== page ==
Belfast Telegraph

Friday 4 September 2015

Story of the ‘Big Man’ is amplified on stage

By Grania McFadden

Published 30/10/2012

Megaphone diplomacy: Dan Gordon plays Paisley
Megaphone diplomacy: Dan Gordon plays Paisley

News this week that the Reverend Ian Paisley has returned to public life just months after a serious illness may have been greeted with whoops in a dressing room at the Grand Opera House.

The Big Man steps back into the spotlight just as — well, just as the Big Man steps back into the spotlight at the Grand Opera House, in Green Shoots Productions’ new show, Paisley And Me.

Ron Hutchinson’s drama — starring Dan Gordon as Paisley — is the second instalment in the company’s Ulster Trilogy, following on from Sam Millar’s drama Brothers In Arms. While Millar concentrated on republican reaction to peace, Hutchinson focuses on repercussions in the Protestant community.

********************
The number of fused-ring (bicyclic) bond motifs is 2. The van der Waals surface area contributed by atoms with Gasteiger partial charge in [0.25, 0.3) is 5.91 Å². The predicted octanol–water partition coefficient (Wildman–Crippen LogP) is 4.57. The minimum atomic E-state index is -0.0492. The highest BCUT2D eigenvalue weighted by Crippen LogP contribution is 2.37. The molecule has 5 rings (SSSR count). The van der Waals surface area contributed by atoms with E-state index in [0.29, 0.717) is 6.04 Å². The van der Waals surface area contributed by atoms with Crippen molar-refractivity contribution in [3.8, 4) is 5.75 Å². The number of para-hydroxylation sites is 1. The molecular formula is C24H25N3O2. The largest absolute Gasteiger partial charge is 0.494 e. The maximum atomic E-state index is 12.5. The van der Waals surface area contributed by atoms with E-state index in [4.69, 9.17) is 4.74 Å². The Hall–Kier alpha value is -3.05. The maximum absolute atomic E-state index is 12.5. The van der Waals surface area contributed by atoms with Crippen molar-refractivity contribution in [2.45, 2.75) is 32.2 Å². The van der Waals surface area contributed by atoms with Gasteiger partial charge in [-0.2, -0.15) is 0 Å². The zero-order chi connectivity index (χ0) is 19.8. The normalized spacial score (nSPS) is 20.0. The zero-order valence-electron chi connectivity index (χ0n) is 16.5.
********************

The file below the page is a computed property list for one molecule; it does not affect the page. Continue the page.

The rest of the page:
Hutchinson — originally from Islandmagee — is best-known for his two Northern Irish dramas, Rat In The Skull and Pygmies In The Ruins. He moved to America 30 years ago to work as a screenwriter, and was persuaded back by fellow playwright Martin Lynch, who approached him with this idea. The ‘Me’ is Hutchinson.

“My parents were both Protestants,” he said. “The only thing I ever saw them fight about was Ian Paisley.”

And so he began to work on a drama about the life of one of the most divisive figures in recent history — the preacher, politician and former First Minister of Northern Ireland, who spent years saying “no”, and then finally surprised almost everyone by saying “yes” to power-sharing here.

Hutchinson hopes to explore the influence Paisley has wielded down the years, although he’s said he’s aware that he’s writing about a man whose story is not yet finished. And it’s not just a story about politics, just as Paisley is not merely a politician. Religion plays a major part in the narrative.

Rather than capturing the obvious characteristics of the man, Dan Gordon will be aiming to pin down the essence of ‘Big Ian’.

Hutchinson describes it as a highly personal play, in which he tries to resolve the one thing his parents argued about. Now that he’s again fighting fit, who knows whether Paisley fancies a night out to see it for himself...

Paisley And Me, Grand Opera House, today until Saturday, various times

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